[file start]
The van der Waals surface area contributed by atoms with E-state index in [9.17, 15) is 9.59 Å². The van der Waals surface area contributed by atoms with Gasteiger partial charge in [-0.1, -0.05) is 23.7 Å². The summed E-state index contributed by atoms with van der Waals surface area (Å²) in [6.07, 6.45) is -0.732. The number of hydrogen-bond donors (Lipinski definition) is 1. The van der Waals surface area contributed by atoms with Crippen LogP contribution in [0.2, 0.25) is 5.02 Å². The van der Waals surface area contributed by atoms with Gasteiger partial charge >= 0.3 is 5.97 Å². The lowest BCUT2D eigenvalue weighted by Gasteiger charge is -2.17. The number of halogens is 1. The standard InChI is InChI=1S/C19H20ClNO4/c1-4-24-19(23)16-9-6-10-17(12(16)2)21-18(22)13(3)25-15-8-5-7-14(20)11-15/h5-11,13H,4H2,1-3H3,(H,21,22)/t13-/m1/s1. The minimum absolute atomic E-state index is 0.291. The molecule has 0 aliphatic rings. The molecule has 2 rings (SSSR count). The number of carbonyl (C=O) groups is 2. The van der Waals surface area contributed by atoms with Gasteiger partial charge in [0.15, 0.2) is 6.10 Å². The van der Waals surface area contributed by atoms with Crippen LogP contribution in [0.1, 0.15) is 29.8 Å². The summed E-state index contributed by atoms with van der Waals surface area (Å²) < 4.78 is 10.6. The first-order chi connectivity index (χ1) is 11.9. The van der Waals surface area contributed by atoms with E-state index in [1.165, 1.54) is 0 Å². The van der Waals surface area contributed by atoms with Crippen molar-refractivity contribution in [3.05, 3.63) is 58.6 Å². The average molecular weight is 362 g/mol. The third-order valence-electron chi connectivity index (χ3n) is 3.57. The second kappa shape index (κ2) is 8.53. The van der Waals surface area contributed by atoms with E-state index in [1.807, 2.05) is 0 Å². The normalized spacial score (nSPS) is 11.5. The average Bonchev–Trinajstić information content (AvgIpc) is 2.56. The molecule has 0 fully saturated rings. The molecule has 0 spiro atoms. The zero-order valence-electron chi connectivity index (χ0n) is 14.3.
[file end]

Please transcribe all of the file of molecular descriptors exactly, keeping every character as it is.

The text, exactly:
The van der Waals surface area contributed by atoms with E-state index in [9.17, 15) is 9.59 Å². The van der Waals surface area contributed by atoms with Gasteiger partial charge in [-0.1, -0.05) is 23.7 Å². The summed E-state index contributed by atoms with van der Waals surface area (Å²) in [6.07, 6.45) is -0.732. The number of hydrogen-bond donors (Lipinski definition) is 1. The van der Waals surface area contributed by atoms with Crippen LogP contribution in [0.2, 0.25) is 5.02 Å². The van der Waals surface area contributed by atoms with Gasteiger partial charge >= 0.3 is 5.97 Å². The lowest BCUT2D eigenvalue weighted by Gasteiger charge is -2.17. The number of halogens is 1. The standard InChI is InChI=1S/C19H20ClNO4/c1-4-24-19(23)16-9-6-10-17(12(16)2)21-18(22)13(3)25-15-8-5-7-14(20)11-15/h5-11,13H,4H2,1-3H3,(H,21,22)/t13-/m1/s1. The minimum absolute atomic E-state index is 0.291. The molecule has 0 aliphatic rings. The molecule has 2 rings (SSSR count). The number of carbonyl (C=O) groups is 2. The van der Waals surface area contributed by atoms with Gasteiger partial charge in [0.15, 0.2) is 6.10 Å². The van der Waals surface area contributed by atoms with Crippen LogP contribution in [0.1, 0.15) is 29.8 Å². The summed E-state index contributed by atoms with van der Waals surface area (Å²) < 4.78 is 10.6. The first-order chi connectivity index (χ1) is 11.9. The van der Waals surface area contributed by atoms with E-state index in [1.165, 1.54) is 0 Å². The van der Waals surface area contributed by atoms with Crippen molar-refractivity contribution in [3.05, 3.63) is 58.6 Å². The average molecular weight is 362 g/mol. The third-order valence-electron chi connectivity index (χ3n) is 3.57. The second kappa shape index (κ2) is 8.53. The van der Waals surface area contributed by atoms with E-state index in [1.807, 2.05) is 0 Å². The normalized spacial score (nSPS) is 11.5. The average Bonchev–Trinajstić information content (AvgIpc) is 2.56. The molecule has 0 fully saturated rings. The molecule has 0 spiro atoms. The zero-order valence-electron chi connectivity index (χ0n) is 14.3.